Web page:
After the resignation of Najib Mikati on March 22, 2013, Lebanon is without a government, again. In an attempt to avoid a descent into instability and potential conflict, Lebanon’s political factions agreed to nominate Tamman Salam to succeed Mikati as prime minister. Since his nomination at the beginning of April, Salam is struggling to form a new government.
The questions have been asked before: what exactly is Lebanon and can Lebanon be governed? Reading John Agnew’s “geopolitics: re-visioning world politics”, and particularly the chapter dealing with different aspects of territorial states, one comes to an astonishing conclusion: Lebanon is not a state! This finding alone defines and affects every political struggle that Lebanon, and in fact many “states” in the Middle East, is facing.
What is a territorial state? According to Agnew’s geopolitical theory, a territorial state has exclusive power within its territory as represented by the concept of sovereignty; it is a political entity where domestic and foreign affairs are essentially separated realms in which different rules obtain; and finally: the boundaries of a territorial state define the boundaries of society such that the latter is totally contained by the former.
Looking at Lebanon, one can discard all three of these assumptions. The exclusive power within its territory is a mere wish for Lebanon. Israeli airplanes violate the Lebanese airspace almost daily; Israel still occupies parts of Lebanon such as the Shebaa Farms and Ghajar. Out in the Mediterranean Sea, the sea boundaries urgently need demarcation amid the discovery of gas fields and claims by Israel that these resources are on their side of an unmarked border. Already Israel has begun to exploit these gas fields, while Lebanon is still discussing how to go about this project.
In addition, the whole of Lebanon is actually claimed by Syria, which only in the last years seemed to accept the idea of an independent Lebanon. Meanwhile, Syria is forced to mind its own business, having sunk into a civil war, with increasing violations of the Lebanese border by all sides of the conflict.
Domestic and foreign policy are clearly one and the same in Lebanon, at least at the level of the political class pretending to govern Lebanon. With a central power not existing and thus failing to protect the different sub-national communities in Lebanon, these communities look to foreign supporters to give them protection in the domestic ring. That is why Lebanese politicians are constantly on the road, to consult with their mentors and to secure their support. These politicians know the 5-star hotels in Paris or their own private mansions in Jeddah much better than the road from Beirut to Tripoli or the Roman ruins of Baalbek.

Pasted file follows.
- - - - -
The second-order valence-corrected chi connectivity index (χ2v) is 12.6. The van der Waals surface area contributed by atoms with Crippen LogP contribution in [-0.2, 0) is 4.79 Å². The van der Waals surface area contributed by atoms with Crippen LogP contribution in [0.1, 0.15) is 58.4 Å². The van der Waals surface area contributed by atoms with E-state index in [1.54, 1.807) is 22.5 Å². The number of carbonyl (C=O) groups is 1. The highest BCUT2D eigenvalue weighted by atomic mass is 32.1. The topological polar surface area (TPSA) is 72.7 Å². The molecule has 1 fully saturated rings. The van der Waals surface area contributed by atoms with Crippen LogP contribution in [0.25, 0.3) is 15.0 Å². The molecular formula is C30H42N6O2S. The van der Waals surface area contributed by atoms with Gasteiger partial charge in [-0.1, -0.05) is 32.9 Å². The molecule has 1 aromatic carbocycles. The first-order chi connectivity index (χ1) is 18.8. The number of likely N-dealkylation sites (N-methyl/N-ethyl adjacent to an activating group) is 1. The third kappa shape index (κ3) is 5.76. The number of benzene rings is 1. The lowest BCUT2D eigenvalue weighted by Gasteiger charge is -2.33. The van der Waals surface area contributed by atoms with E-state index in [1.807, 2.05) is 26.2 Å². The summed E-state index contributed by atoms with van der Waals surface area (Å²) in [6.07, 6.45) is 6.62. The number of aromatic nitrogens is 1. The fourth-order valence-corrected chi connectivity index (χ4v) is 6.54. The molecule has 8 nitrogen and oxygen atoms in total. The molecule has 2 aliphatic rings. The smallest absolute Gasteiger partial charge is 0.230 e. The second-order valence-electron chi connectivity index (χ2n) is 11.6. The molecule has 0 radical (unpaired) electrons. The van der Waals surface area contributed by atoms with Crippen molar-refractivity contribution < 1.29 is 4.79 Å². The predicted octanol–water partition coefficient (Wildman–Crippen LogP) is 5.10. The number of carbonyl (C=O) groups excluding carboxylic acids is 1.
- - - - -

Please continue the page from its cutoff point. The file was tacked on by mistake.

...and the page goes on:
So is the containment of the Lebanese society within the boundaries of the Lebanese state? There are approximately four million people living in Lebanon, but more Lebanese are living outside the country, with estimates ranging from five millions to fifteen millions (but the latter number seems inflated and includes probably everybody who quotes Kibbeh as favorite dish). In addition to the Lebanese citizens, there is a big number of Palestinians living inside Lebanon, in camps that have become the end solution of what was thought to be a transitional stage. With Syrian refugees fleeing the war in their country, there are new arrivals to Lebanon every day. The territory called Lebanon is not the society and the society is not Lebanon.
Lebanon’s non-existing sovereignty of its state culminates in all matters related to Lebanese citizens working abroad. Lebanon is reliant on exporting labor, in order to keep the unemployment rate in Lebanon as low as possible. At the same time, the money these workers are sending back to Lebanon is an important economical factor. However, these dependencies make Lebanon – again – vulnerable to outside pressure. During the Syria crisis, Qatar and other Gulf countries threatened, on many occasions, to expel Lebanese foreign workers should Lebanon not come more in line with their policies in Syria. Clearly, Lebanon is not the keeper of its own fate.
Is there a Lebanese society at all? Or is it rather a collection of countless religious communities, with a layer of clan structures on top of it, which together form the entity known as Lebanon? As Michael Young argues in his book “the Ghosts of Martyr Square”, it is precisely this net of communities that make Lebanon the most liberal state in the Middle East, because all together these communities are more powerful than the state – the main barrier to personal freedom in the Middle East. But this personal freedom comes with a price: the power of the communities has deadlocked the state system on so many levels and occasions that it is in dire need of reform.